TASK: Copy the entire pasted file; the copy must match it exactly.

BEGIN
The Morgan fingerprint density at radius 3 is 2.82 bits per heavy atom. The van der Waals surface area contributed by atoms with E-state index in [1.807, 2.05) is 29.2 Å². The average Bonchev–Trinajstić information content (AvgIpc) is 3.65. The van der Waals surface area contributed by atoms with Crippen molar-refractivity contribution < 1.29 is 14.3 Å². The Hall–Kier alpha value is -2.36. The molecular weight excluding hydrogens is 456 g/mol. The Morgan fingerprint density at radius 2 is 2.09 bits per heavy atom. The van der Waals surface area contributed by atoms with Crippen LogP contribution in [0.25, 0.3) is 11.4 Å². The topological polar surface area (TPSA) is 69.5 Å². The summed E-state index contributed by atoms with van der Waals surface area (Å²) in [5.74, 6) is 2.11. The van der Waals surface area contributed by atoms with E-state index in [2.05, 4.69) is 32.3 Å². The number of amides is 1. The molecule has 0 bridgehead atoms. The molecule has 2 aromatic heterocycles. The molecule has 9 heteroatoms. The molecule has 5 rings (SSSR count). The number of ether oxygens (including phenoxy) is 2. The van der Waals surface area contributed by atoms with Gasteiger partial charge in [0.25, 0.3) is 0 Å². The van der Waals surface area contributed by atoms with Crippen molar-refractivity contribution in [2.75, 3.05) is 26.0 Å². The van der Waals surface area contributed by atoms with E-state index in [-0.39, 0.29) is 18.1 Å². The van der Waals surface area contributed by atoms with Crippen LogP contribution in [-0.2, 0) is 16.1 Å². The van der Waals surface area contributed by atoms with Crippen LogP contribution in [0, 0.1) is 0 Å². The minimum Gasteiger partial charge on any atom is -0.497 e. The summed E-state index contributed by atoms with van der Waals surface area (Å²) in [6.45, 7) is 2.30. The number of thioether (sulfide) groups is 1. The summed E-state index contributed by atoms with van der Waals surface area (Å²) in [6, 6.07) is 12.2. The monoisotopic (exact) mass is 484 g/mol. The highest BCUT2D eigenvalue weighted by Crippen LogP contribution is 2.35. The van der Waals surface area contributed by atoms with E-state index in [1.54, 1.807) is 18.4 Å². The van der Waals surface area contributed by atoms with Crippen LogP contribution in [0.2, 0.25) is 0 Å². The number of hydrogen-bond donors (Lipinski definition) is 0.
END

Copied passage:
The Morgan fingerprint density at radius 3 is 2.82 bits per heavy atom. The van der Waals surface area contributed by atoms with E-state index in [1.807, 2.05) is 29.2 Å². The average Bonchev–Trinajstić information content (AvgIpc) is 3.65. The van der Waals surface area contributed by atoms with Crippen molar-refractivity contribution < 1.29 is 14.3 Å². The Hall–Kier alpha value is -2.36. The molecular weight excluding hydrogens is 456 g/mol. The Morgan fingerprint density at radius 2 is 2.09 bits per heavy atom. The van der Waals surface area contributed by atoms with Crippen LogP contribution in [0.25, 0.3) is 11.4 Å². The topological polar surface area (TPSA) is 69.5 Å². The summed E-state index contributed by atoms with van der Waals surface area (Å²) in [5.74, 6) is 2.11. The van der Waals surface area contributed by atoms with E-state index in [2.05, 4.69) is 32.3 Å². The number of amides is 1. The molecule has 0 bridgehead atoms. The molecule has 2 aromatic heterocycles. The molecule has 9 heteroatoms. The molecule has 5 rings (SSSR count). The number of ether oxygens (including phenoxy) is 2. The van der Waals surface area contributed by atoms with Gasteiger partial charge in [0.25, 0.3) is 0 Å². The van der Waals surface area contributed by atoms with Crippen molar-refractivity contribution in [2.75, 3.05) is 26.0 Å². The van der Waals surface area contributed by atoms with E-state index in [-0.39, 0.29) is 18.1 Å². The van der Waals surface area contributed by atoms with Crippen LogP contribution in [-0.2, 0) is 16.1 Å². The van der Waals surface area contributed by atoms with Crippen LogP contribution in [0, 0.1) is 0 Å². The minimum Gasteiger partial charge on any atom is -0.497 e. The summed E-state index contributed by atoms with van der Waals surface area (Å²) in [6.45, 7) is 2.30. The number of thioether (sulfide) groups is 1. The summed E-state index contributed by atoms with van der Waals surface area (Å²) in [6, 6.07) is 12.2. The monoisotopic (exact) mass is 484 g/mol. The highest BCUT2D eigenvalue weighted by Crippen LogP contribution is 2.35. The van der Waals surface area contributed by atoms with E-state index in [1.54, 1.807) is 18.4 Å². The van der Waals surface area contributed by atoms with Crippen LogP contribution in [0.2, 0.25) is 0 Å². The number of hydrogen-bond donors (Lipinski definition) is 0.